This latest act of constitutional outrage by the executive has come just weeks before the network’s 25-year franchise, which was issued by parliament, is due to expire on 30 March. In the Philippines, the solicitor general is the equivalent of an attorney general attached to the department of justice.
In a statement, Calida denied that the complaint he had filed with the supreme court was politically motivated. But he was one of Rodrigo Duterte’s election campaign managers, and Duterte, as president, has repeatedly said ABS-CBN should be stripped of its franchise.
The aim of the complaint, Calida said, was “to put an end to what we discovered to be highly abusive practices of ABS-CBN.” These practices, he claimed, had “gone unnoticed or were disregarded for years.”
Incompetence or fabrication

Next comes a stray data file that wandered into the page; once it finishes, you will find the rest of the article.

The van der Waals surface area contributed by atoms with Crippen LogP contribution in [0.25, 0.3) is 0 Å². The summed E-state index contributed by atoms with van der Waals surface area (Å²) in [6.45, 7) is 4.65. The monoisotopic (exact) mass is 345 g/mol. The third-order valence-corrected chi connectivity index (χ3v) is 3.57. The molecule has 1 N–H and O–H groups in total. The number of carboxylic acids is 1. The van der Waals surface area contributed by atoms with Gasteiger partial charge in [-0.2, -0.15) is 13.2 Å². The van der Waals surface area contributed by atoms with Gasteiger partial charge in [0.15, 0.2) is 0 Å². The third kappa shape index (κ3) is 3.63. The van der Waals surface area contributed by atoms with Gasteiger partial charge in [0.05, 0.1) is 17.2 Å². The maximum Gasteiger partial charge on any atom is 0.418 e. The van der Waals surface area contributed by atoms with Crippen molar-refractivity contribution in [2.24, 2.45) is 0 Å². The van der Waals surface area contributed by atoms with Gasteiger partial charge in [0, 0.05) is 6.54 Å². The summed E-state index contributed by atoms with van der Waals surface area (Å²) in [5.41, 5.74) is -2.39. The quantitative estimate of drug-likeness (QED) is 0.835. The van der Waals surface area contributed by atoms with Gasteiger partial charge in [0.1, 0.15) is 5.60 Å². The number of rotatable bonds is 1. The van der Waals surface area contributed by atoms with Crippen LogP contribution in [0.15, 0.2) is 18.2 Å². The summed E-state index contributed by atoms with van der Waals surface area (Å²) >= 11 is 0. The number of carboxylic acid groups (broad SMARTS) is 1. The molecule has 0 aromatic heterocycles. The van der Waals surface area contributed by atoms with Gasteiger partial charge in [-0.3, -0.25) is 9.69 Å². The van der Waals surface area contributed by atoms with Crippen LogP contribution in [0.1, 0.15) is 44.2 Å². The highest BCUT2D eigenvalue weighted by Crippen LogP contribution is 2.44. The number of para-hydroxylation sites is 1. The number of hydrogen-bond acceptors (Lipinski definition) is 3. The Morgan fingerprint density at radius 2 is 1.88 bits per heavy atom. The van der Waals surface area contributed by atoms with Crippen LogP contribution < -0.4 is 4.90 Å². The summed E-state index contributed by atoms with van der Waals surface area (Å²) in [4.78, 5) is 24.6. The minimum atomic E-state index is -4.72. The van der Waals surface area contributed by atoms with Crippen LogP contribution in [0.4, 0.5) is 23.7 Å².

“Either Jose Calida told the truth, in which case he has revealed his profound incompetence, because he has been in office since June 2016 and has had plenty of time to deal with ‘abusive practices,’ or he told a lie, and his claim is a complete political fabrication,” said Daniel Bastard, the head of RSF’s Asia-Pacific desk.
“We urge the supreme court’s judges to reject this crude request and we call on members of parliament to immediately renew the ABS-CBN franchise in a spirit of respect for the separation of powers and freedom of the press, as required by the Philippines’ 1987 constitution.”
In a press release on 30 January, exactly two months before the franchise’s expiry, RSF listed the many threats that President Duterte has made against ABS-CBN, including advising the network’s owners on 30 December to “just sell.”
The National Union of Journalists of the Philippines has launched an online petition for the renewal of ABS-CBN’s franchise and a campaign on social media with the hashtag #NoToABSCBNShutdown
The Philippines is ranked 134th out of 180 countries in RSF’s 2019 World Press Freedom Index.